Thirty-five anti-austerity protesters, members of the Communist Party-affiliated PAME union, faced a prosecutor on Thursday in Athens after storming the office of Greece’s Labor Minister on Wednesday.
The suspects have been accused with disturbing the peace and damaging public property.
The trial was postponed until February 12.
Hundreds of unionists turned up at the capital’s Evelpidon court complex to protest their detention. Speaking from the site, Communist Party chief Aleka Papariga rejected the allegations made against the suspects.
On Wednesday, riot police were deployed to remove the demonstrators from the office of Labor Minister Yiannis Vroutsis and 35 people were taken into custody. The union was allegedly protesting comments Vroutsis had made about the social security system.
During the operation, police fired teargas and used batons to disperse roughly 300 demonstrators who rallied outside the ministry in solidarity.
“Violence in any form must be condemned,” government spokesman Simos Kedikoglou said in a statement Wednesday condemning the occupation of the labor minister’s office.
“The government will not put up with this kind of incident,” he added.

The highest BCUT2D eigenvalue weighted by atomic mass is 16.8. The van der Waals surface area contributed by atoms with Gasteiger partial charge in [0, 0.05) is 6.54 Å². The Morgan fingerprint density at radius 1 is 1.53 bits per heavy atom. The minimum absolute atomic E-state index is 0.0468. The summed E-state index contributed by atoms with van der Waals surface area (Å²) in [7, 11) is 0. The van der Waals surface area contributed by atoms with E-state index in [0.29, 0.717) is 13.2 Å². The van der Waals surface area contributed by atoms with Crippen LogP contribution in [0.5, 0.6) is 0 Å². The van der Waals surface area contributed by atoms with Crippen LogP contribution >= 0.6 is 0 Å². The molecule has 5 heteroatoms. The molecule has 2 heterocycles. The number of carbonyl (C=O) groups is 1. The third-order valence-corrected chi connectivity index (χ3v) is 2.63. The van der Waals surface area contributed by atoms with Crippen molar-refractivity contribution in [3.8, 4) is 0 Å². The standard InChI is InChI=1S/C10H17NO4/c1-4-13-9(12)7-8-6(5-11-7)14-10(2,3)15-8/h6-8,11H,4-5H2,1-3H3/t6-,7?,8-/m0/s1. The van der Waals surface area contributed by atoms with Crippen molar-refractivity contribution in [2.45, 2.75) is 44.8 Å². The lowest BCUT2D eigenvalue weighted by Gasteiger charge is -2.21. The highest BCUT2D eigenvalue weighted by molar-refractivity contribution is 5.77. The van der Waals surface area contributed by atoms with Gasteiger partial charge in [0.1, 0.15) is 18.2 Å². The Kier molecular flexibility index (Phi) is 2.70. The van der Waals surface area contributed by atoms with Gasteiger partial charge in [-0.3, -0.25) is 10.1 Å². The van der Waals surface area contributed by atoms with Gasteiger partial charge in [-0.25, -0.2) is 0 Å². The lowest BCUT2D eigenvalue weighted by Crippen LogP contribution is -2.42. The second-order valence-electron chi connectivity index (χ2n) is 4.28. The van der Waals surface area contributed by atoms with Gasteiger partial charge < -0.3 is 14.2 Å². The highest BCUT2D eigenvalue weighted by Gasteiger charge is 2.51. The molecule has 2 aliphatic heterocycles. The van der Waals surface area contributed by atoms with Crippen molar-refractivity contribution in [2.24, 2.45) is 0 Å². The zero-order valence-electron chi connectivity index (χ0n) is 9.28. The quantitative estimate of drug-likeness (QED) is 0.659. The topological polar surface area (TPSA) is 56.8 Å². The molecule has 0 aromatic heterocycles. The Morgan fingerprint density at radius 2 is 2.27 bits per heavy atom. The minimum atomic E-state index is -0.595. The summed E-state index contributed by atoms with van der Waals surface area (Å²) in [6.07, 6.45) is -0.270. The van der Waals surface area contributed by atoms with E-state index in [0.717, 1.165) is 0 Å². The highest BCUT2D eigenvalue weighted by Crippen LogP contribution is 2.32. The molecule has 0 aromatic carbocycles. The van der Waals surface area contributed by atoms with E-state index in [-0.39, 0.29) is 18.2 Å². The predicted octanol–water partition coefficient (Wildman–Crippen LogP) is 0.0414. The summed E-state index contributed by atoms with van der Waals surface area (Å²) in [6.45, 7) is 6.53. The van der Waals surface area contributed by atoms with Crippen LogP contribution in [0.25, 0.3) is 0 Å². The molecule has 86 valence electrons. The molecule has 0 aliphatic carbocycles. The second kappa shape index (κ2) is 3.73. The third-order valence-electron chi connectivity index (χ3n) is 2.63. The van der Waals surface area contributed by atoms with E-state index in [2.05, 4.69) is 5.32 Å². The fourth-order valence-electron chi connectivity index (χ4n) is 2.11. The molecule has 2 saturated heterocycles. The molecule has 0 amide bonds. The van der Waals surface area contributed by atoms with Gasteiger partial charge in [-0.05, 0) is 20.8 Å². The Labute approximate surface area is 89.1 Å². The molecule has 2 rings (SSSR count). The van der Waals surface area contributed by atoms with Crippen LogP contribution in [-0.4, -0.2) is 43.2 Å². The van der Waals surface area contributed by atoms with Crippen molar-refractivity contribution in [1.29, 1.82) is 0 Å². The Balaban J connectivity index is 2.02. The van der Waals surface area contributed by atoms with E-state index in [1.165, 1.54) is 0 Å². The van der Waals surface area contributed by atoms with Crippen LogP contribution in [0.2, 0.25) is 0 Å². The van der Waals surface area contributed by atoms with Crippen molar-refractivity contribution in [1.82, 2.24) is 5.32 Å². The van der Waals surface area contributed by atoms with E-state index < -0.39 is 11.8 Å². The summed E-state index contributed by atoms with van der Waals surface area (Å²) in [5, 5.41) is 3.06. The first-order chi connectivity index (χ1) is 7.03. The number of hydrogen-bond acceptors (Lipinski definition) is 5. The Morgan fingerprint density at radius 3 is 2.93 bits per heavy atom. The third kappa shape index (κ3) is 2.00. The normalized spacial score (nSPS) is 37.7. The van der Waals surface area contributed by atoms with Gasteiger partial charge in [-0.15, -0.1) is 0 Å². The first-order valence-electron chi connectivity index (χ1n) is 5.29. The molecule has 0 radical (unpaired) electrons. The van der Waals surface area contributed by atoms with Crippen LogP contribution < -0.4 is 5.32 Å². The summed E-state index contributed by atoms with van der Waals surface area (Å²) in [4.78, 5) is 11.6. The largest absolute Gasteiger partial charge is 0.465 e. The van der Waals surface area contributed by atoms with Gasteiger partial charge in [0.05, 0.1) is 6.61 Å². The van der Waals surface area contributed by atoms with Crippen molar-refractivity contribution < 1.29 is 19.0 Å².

PAME has denied the government’s claims that Labor Ministry offices were damaged during the protest. The union has said the damage in the ministry was done by police as a “provocation” against unionists.
In statements Wednesday KKE spokesman Thanassis Pafilis slammed the ministry’s “vulgar propaganda” and asked police to release footage taken during the operation.
Papariga returned from a visit to farmers demonstrating in Thessaly to demand the release of those detained. SYRIZA, the main left-wing opposition, also called for their release.
In a related development, Greek Public Order Minister Nikos Dendias on Wednesday said that the conservative-led government would continue its clampdown on crime and law-breaking.
“The law must be enforced for everyone,” Dendias said.
“The country must finally settle its accounts with the post-1974 era,” he said pledging to deal with violence, crime and illegal immigration.